Fatigue Fract. Engng Mazer. Struct. Vol. 19, No. 6, pp. 723-729, 1996 Printed in Great Britain.

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8756-758Xf96 S6.00+0.00 Copyright 0 1996 Fatigue & Fracture of Engineering Materials & Structures Ltd

FATIGUE DESIGN CRITERION FOR WELDED STRUCTURES
J.-L. FAYARD and A. BIGNONNET
PSA-PeugeotCitrotn-Direction des Recherches et Affaires Scientifiques Centre SAMM-Chemin de la malmaison91570 Bibvres-France

K. DANG VAN
Laboratoire de Mbcanique des Solides-Ecole Polytechnique 91128 Palaiseau-France Abstract-For continuously welded structures subjected to cyclic loading, the highly stressed zones where cracks initiate and lead to failure are usually located at weld toes. At these critical points, called hotspots, the very local stress states are difficult to determine so that standard fatigue criteria are very diflicult to apply for fatigue life prediction. This work presents a fatigue design criterion for continuously welded thin sheet structures, based on a unique S-N curve. The approach, which refers to the hot-spot stress concept, defines the design stress S as the geometrical stress amplitude at the hot-spot. In practice, the geometrical stress state is calculated by means of the finite element method (FEM) using thin shell theory. Meshing rules for the welded connection, which can be applied methodically to any welding situation, allow the hot-spot location, and therefore the design stress of any structure, to be determined. Experimental data and FEM calculations show that a unique S-N curve can be obtained whatever the geometry of the welded structure and the loading mode. Keywords-Design criteria; Welded structures; Hot-spot stresses; Thin shell theory; FE Method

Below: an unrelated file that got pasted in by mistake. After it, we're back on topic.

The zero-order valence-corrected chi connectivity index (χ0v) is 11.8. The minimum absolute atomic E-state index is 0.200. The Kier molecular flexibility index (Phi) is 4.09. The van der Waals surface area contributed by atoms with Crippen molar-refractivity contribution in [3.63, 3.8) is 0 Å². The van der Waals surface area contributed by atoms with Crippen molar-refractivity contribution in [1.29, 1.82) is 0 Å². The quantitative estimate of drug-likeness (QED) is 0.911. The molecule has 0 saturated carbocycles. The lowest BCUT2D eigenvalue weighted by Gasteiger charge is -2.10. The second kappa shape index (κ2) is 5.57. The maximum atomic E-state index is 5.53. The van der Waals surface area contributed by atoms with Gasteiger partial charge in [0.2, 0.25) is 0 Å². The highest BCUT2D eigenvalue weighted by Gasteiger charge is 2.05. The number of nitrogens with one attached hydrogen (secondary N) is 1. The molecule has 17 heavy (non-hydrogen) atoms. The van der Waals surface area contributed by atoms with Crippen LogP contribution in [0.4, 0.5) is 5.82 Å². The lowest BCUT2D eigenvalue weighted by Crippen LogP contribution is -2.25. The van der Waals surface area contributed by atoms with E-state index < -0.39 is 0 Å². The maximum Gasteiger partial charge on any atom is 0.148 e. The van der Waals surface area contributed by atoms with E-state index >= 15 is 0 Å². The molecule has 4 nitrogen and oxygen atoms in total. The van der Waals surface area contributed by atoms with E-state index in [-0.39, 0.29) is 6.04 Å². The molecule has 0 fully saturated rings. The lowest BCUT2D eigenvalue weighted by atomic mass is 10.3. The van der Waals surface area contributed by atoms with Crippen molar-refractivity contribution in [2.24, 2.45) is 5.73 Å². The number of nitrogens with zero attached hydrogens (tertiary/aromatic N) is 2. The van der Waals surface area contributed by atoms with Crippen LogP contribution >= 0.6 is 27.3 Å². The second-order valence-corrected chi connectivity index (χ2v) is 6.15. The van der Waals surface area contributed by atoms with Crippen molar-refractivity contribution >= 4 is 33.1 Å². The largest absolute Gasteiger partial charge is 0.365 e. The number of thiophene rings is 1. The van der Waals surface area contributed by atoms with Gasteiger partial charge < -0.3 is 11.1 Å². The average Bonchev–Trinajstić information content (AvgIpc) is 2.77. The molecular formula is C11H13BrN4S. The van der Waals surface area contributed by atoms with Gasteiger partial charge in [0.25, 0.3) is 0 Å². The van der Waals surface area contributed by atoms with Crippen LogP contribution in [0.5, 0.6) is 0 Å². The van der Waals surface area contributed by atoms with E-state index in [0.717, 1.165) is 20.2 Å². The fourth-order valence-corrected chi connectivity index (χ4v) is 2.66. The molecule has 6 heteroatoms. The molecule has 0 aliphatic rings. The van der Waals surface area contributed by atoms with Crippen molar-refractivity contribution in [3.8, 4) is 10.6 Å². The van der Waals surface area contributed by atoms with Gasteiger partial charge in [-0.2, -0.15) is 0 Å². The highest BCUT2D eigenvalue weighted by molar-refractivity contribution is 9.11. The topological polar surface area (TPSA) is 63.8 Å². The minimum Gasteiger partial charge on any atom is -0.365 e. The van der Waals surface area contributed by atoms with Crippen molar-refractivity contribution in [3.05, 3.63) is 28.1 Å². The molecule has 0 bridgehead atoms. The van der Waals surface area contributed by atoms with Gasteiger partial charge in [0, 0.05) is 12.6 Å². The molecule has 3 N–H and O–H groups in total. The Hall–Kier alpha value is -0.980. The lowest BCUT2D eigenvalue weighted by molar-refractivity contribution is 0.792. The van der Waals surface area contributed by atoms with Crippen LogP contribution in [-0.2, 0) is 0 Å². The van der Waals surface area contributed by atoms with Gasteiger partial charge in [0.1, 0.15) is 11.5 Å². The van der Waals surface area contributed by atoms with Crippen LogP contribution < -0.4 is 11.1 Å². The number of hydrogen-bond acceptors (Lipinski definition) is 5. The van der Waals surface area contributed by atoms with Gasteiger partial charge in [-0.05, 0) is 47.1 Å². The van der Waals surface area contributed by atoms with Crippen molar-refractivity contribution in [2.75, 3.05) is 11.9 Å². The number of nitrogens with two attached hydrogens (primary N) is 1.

NOMENCLATURE
e e = thickness of the attachment, and thickness of the plate. e!$fi$ = weld leg length on the attachment side, and on the plate side. I$), E p ) = shell element number i, perpendicular to the intersection curve of the shell element mean surfaces, on the attachment side, and on the plate side. Fi = load in the Oi direction. F,,, F- = maximum load and minimum load. @), n? = node number i, on the attachment side and on the plate side. N = number of cycles to fatigue failure. R = load ratio. =F,,,,,,/F,, S = design stress. uHs= geometrical stress at the hot spot. AuHs= uHs range. crL = actual stress at the hot spot (or local stress).

INTRODUCTION

Nowadays, numerous multiaxial fatigue criteria are applied to structures for fatigue life prediction. However, for welded structures in particular, fatigue cracks occur in the weld zones where the stress state is difficult to determine so that existing fatigue criteria cannot be applied. The fatigue design of welded structures is usually based on S-N curves, which relate a design stress S to the number of cycles N characterising failure. This approach is used for large welded metallic structures in offshore and civil engineering industries. Design rules are available for steel